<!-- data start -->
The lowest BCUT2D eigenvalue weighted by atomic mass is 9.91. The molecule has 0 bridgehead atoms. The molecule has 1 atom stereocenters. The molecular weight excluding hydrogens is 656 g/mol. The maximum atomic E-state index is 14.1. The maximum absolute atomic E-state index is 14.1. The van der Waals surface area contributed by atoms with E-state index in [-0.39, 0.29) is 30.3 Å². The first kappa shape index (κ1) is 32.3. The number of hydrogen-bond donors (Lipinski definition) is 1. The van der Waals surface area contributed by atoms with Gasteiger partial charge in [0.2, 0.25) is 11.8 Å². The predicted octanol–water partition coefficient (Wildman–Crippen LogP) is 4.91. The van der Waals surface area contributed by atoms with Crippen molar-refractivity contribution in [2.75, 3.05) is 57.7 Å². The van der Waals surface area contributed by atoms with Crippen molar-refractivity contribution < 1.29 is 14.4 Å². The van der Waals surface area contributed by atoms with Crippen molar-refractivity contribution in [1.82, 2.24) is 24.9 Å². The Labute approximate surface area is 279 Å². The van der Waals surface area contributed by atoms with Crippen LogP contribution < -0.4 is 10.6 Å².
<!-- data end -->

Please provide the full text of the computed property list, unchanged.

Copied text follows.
The lowest BCUT2D eigenvalue weighted by atomic mass is 9.91. The molecule has 0 bridgehead atoms. The molecule has 1 atom stereocenters. The molecular weight excluding hydrogens is 656 g/mol. The maximum atomic E-state index is 14.1. The maximum absolute atomic E-state index is 14.1. The van der Waals surface area contributed by atoms with E-state index in [-0.39, 0.29) is 30.3 Å². The first kappa shape index (κ1) is 32.3. The number of hydrogen-bond donors (Lipinski definition) is 1. The van der Waals surface area contributed by atoms with Gasteiger partial charge in [0.2, 0.25) is 11.8 Å². The predicted octanol–water partition coefficient (Wildman–Crippen LogP) is 4.91. The van der Waals surface area contributed by atoms with Crippen molar-refractivity contribution in [2.75, 3.05) is 57.7 Å². The van der Waals surface area contributed by atoms with Crippen molar-refractivity contribution < 1.29 is 14.4 Å². The van der Waals surface area contributed by atoms with Crippen molar-refractivity contribution in [1.82, 2.24) is 24.9 Å². The Labute approximate surface area is 279 Å². The van der Waals surface area contributed by atoms with Crippen LogP contribution < -0.4 is 10.6 Å².